Sunday, 9 March 2008

A Wintery March in March

Today was not at all what it was supposed to be.

I was supposed to wake up and go to college to speak with new recruits about the program I'm in. I was supposed to come home and go out in the evening for a night out on the town with some friends.

But, Mother Nature had other ideas.

The 9,57,489th snow storm of the season began yesterday afternoon. I was at school, working away on the computer in a deserted office, when I glanced out the window and saw the first speckles of snowfall. I thought to myself, "The weather guy must be wrong. This has to be one of those "psych!" sort of deals." I was pretty sure even an hour after it started snowing furiously, that it would stop, and I would be able to enjoy my last weekend before school started again, doing the things I wanted to do.

24 hours later, I found myself at my computer, reading over an e-mail that spoke of the cancelation of the event happening at college. Which meant, I had the morning/afternoon free to do... well, whatever!

The storm was still bellowing outside, so my automatic impulse was to crawl back into bed and sleep away the sleepies!

Saturday was March 8th... International Womens Day...

... and I was in desperate need of a story.

So, resigning myself to the fact that sleep was not such a good idea, I called a friend who I knew was covering an event taking place at a couple of the local universities... I asked if I could tag along with her... despite the storm... despite the fact that it was a cold, windy, Saturday morning.

I automatically assumed that because of the storm, no one... man or woman, would venture out of the house.
I assumed wrong.

When I got to that auditorium, what I saw was something I never would have imagined. It was something right out of a TV documentary... something I knew happened... but not on snowy Saturdays... let alone, just around the corner!

Women... of all ages, races, shapes... mothers, friends, daughters and sisters... all of these women were crowded into the small auditorium, more animated and with more character than I had seen in a group in a very long time. There were signs, slogans, petitions, pins, buttons, scarves... all showcasing the variety of movements and support networks that were represented at this Rally in honour of International Womens Day.

They then proceeded to brave the cold and marched along Bloor to Yonge, then down Yonge to Ryerson University.

Just like me, my friend acknowledged that she too had never experienced something like this before. I mean, despite the weather, when most people chose to stay home (like I had wanted to) these women (and quite a few men) chose to come out and march in solidarity for causes that they held near to their hearts.

This was not how I imagined spending my Saturday at all. However, I am glad I did. It reconfirmed a lot of things for me. For one thing, I know that the weather is just a factor not an absolute hinderance.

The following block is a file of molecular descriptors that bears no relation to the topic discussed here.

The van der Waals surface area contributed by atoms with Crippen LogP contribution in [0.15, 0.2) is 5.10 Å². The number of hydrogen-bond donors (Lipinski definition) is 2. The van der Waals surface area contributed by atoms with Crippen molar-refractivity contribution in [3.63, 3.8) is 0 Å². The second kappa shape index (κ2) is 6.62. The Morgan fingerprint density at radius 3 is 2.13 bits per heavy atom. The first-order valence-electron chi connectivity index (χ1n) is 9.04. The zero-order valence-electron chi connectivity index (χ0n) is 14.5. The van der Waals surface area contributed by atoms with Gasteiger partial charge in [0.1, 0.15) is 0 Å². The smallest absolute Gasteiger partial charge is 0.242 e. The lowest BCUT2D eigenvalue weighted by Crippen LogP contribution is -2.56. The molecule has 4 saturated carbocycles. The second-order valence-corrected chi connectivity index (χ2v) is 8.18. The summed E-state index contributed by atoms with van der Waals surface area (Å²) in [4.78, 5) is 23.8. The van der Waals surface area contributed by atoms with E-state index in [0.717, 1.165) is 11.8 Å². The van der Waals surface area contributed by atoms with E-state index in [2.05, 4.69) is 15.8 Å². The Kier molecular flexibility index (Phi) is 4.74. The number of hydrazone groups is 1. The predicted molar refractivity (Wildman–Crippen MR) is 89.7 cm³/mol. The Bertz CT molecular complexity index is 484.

On the other side, I wondered about whether there was something on this planet that I believed in so strongly ... that I would drop everything and rally in support of it. I don't know if there is just yet. I guess I'm still learning.

Still, all of those women out there today... wow! I was honoured to be around each and every one of them. Yes, even the scraggly and animated bag lady who kept screaming, "What about India?" during every speech or announcement in that auditorium.


My friends and I didn't end up going out tonight. I was a bit disappointed about it, because it would have been a good way to end my week. This cancellation is mostly due to the weather so hopefully a rain-check is in order.

I proceeded to spend the evening, reading through a large chunk of Eat Pray Love (a book I have come to love as much as chocolate... and anyone who knows me, realizes how big of a deal that is!).

This was a good compromise for the weather, I think.



  1. I think a lot of people have trouble finding a single cause to donate all their time and energy to. As a journalist, I don't think you need to find a single cause to support, it's your job to help other people spread the word about their causes.

    And even if you feel your piece is fluff (which it isn't), the issue is important to someone, and your article might inspire someone else to get excited about that cause.


  2. I've been thinking about this post for a while and trying to understand why being at those events makes me uncomfortable.

    I think it's cause I can't ever imagine feeling so passionate about something that I would scream at the top of my lungs in front of 500 other people.

    Or maybe it's just a personality thing.

    I like what your friend said above. That's why I love can be excited about a lot of different things.

  3. I think you're absolutely right. I like that about journalism... you help others tell their story... storytelling is so rewarding in it's own regard!

    who are you, queerly_beloved? thanks for reading breezy_thoughts!


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